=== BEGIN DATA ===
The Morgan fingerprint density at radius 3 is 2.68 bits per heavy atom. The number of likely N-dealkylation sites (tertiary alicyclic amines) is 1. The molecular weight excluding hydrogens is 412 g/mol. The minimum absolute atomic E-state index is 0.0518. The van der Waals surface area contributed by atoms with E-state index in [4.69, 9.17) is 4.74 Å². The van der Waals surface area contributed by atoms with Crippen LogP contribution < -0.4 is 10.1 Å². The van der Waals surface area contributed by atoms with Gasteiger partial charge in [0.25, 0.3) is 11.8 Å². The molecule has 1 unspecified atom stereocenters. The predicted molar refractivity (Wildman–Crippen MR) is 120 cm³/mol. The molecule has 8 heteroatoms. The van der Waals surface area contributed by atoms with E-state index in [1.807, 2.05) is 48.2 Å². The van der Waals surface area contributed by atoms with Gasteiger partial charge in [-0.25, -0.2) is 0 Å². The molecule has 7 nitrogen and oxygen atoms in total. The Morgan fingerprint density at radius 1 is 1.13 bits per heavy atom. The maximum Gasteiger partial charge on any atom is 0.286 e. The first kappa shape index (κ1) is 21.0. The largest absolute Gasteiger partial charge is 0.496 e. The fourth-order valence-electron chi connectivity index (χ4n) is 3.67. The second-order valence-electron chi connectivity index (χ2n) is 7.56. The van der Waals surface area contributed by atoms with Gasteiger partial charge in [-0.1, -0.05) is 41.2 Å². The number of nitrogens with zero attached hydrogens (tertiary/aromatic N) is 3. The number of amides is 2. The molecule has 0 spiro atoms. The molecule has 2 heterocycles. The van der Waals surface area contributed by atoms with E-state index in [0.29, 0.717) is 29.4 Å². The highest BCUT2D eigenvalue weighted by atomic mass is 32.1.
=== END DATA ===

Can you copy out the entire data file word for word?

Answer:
The Morgan fingerprint density at radius 3 is 2.68 bits per heavy atom. The number of likely N-dealkylation sites (tertiary alicyclic amines) is 1. The molecular weight excluding hydrogens is 412 g/mol. The minimum absolute atomic E-state index is 0.0518. The van der Waals surface area contributed by atoms with E-state index in [4.69, 9.17) is 4.74 Å². The van der Waals surface area contributed by atoms with Crippen LogP contribution < -0.4 is 10.1 Å². The van der Waals surface area contributed by atoms with Gasteiger partial charge in [0.25, 0.3) is 11.8 Å². The molecule has 1 unspecified atom stereocenters. The predicted molar refractivity (Wildman–Crippen MR) is 120 cm³/mol. The molecule has 8 heteroatoms. The van der Waals surface area contributed by atoms with E-state index in [1.807, 2.05) is 48.2 Å². The van der Waals surface area contributed by atoms with Gasteiger partial charge in [-0.25, -0.2) is 0 Å². The molecule has 7 nitrogen and oxygen atoms in total. The Morgan fingerprint density at radius 1 is 1.13 bits per heavy atom. The maximum Gasteiger partial charge on any atom is 0.286 e. The first kappa shape index (κ1) is 21.0. The largest absolute Gasteiger partial charge is 0.496 e. The fourth-order valence-electron chi connectivity index (χ4n) is 3.67. The second-order valence-electron chi connectivity index (χ2n) is 7.56. The van der Waals surface area contributed by atoms with Gasteiger partial charge in [-0.1, -0.05) is 41.2 Å². The number of nitrogens with zero attached hydrogens (tertiary/aromatic N) is 3. The number of amides is 2. The molecule has 0 spiro atoms. The molecule has 2 heterocycles. The van der Waals surface area contributed by atoms with E-state index in [0.29, 0.717) is 29.4 Å². The highest BCUT2D eigenvalue weighted by atomic mass is 32.1.